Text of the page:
THE much-anticipated legal proceedings involving the question of whether there was an error in the appointment of Gary Griffith as acting Commissioner of Police is already facing its first hurdle.
Former attorney general Anand Ramlogan SC, who is representing activist Ravi Balgobin Maharaj in his challenge against the constitutionality of Griffith’s acting appointment, is calling upon the presiding judge, Justice Nadia Kangaloo, to step aside from the matter.
This case is listed before Justice Kangaloo for 10 a.m. today, along with the matter involving Griffith’s judicial review challenge of his suspension by the Police Service Commission (PolSC).
The main basis for Ramlogan’s request for recusal is the fact that every politically sensitive matter he has brought before Justice Kangaloo for judgment has not been delivered and the matters have not come to finality.
In an e-mail to Justice Kangaloo, dated September 26, Vishaal Siewsaran from Freedom Law Chambers, writing for Ramlogan, said: “The claimant (Ravi Balgobin Maharaj) has however expressed some level of discomfort over the court proceeding to hear and determine this matter on the following grounds:
*The Honourable Judge is closely related to the President of the Senate, Christine Kangaloo, a former Minister of Legal Affairs in the PNM administration and currently serving a second term as President of the Senate.
“This, too, is a political appointment at the behest of the Government,” the e-mail to Kangaloo stated.
The correspondence pointed out that the Court had pending before it at least three politically sensitive high-profile public law matters involving Ramlogan as attorney, which had not been dealt with in a timely and expeditious manner despite the well-established need for expedition in such cases.
Outstanding matters before Kangaloo
The outstanding matters are:
*Ravi Balgobin Maharaj v the Prime Minister, which entails a Freedom of Information request challenging the Prime Minister’s refusal to disclose information that was requested on certain conflicts of interest involving Finance Minister Colm Imbert and the basis of Imbert’s recusal from certain Cabinet decisions, from which he stood to benefit.
The application for judicial review was filed on March 11, 2021.
On May 18, the Minister of Finance filed an application to be joined as an interested party.
All evidence and written submission on this application were filed and both the claimant and interested party prompted the court for a decision “which remains outstanding and holds the substantive matter at bay until its determination”.
*The second outstanding matter is a Freedom of Information request in respect of the Darryl Smith Report-Devant Maharaj v the Office of the Prime Minister-in which leave was granted by consent on July 10, 2019.
*The third outstanding matter is Jwala Rambarran v the Cabinet of the Republic of Trinidad and Tobago.
“The matter was appealed and the parties are awaiting the court’s reasons for its decision for over three years. Reminders that the judgment is outstanding have thus far failed to bear fruit,” Siewsaran stated.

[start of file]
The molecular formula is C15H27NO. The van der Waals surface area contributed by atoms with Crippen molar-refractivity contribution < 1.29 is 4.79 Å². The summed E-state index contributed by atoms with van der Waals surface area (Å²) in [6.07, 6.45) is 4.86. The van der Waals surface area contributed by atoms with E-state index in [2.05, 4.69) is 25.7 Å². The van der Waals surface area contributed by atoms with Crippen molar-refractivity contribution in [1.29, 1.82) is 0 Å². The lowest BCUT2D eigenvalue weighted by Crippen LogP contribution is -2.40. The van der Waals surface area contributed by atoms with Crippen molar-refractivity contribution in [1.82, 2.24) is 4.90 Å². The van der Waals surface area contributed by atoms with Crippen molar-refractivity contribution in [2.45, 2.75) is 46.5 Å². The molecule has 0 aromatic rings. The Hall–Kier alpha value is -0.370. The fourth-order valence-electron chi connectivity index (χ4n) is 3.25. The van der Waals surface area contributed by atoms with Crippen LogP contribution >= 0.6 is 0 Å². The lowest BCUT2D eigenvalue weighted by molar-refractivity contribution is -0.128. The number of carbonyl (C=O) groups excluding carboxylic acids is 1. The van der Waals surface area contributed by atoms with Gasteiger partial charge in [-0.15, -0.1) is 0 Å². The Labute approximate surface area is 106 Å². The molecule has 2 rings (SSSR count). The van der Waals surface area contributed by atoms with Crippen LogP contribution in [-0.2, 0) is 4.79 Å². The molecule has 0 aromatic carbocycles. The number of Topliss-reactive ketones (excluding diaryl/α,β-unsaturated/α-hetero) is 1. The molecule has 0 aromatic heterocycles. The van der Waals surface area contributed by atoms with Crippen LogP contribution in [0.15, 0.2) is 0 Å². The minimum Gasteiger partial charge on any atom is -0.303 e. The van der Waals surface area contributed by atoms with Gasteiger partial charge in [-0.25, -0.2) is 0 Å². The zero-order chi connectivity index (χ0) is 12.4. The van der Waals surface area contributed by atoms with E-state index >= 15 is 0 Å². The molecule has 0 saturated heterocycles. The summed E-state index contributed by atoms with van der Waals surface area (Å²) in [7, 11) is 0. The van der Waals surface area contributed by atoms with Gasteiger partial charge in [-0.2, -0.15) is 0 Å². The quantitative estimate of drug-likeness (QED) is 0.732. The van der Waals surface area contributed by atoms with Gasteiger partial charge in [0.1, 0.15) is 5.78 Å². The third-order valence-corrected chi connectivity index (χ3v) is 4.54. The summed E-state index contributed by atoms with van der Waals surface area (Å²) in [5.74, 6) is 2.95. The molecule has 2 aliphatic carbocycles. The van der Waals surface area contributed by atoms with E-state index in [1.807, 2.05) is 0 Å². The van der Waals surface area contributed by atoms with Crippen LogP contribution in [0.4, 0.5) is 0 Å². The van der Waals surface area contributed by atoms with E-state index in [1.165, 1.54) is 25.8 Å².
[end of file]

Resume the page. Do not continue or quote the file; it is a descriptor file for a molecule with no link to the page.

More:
He noted that former Central Bank governor Rambarran was dismissed by then-acting president Christine Kangaloo.
The communication to Kangaloo stated: “The claimant makes no allegation of actual bias on the part of the court but thinks it is appropriate that the matters be dealt with by another court lest they suffer a similar fate. Furthermore, he (the claimant) is uncomfortable with the familial connection and unenthusiastic manner in which the court has treated with the above-mentioned matters.
“Given the virtual system in which we now operate, in keeping with the established protocol and practice, we wish to confidentially bring these matters to the court’s attention so that it can give immediate consideration to this objection and if necessary, make alternative arrangements for the matter to be placed before another judge. Of course we ask that the urgency of this claim be borne in mind and we wish to avoid any administrative delay that might normally attend the transfer of a matter to a different judge,” the communication said.
The communication added that it was with great reluctance that the legal team was making this objection and said it wishes to apologise to the court for any inconvenience.
“Senior Counsel for the Claimant and his legal term wish to place on record their respect for the independence and integrity of this court and note that they are constrained to act in accordance with their client’s instructions,” adding that the team would be grateful for the Court’s prompt response.
President stays out
A legal source said yesterday there are several parties with an interest in the issue of whether Legal Notice 183 is constitutional and whether the procedure outlined in paragraph 4 of the Legal Notice for the acting appointment of Commissioner of Police, was followed.
Among the stakeholders are the Attorney General, who drafted the Order, took it to Cabinet, laid it in Parliament and has since publicly defended it; the PolSC which is responsible for the implementation of requirements set out in Legal Order 183; Griffith, whose acting appointment is being challenged; and the Office of the President which received the list of nominees for the acting appointment from the PolSC and in whose possession the list remains.
Legal sources said the Office of the President declined to be a party in the proceedings.
“This is an historic case, the conduct of the Office of the President is being scrutinised and even called into question, how could it not participate in this case? On what basis is the Office of the President not sending a legal team when all the other stakeholders each have a battery of lawyers?” the legal official asked.
Attorney General Faris Al-Rawi has been quoted as saying that he received “directions in writing from the President whose decision is under challenge”.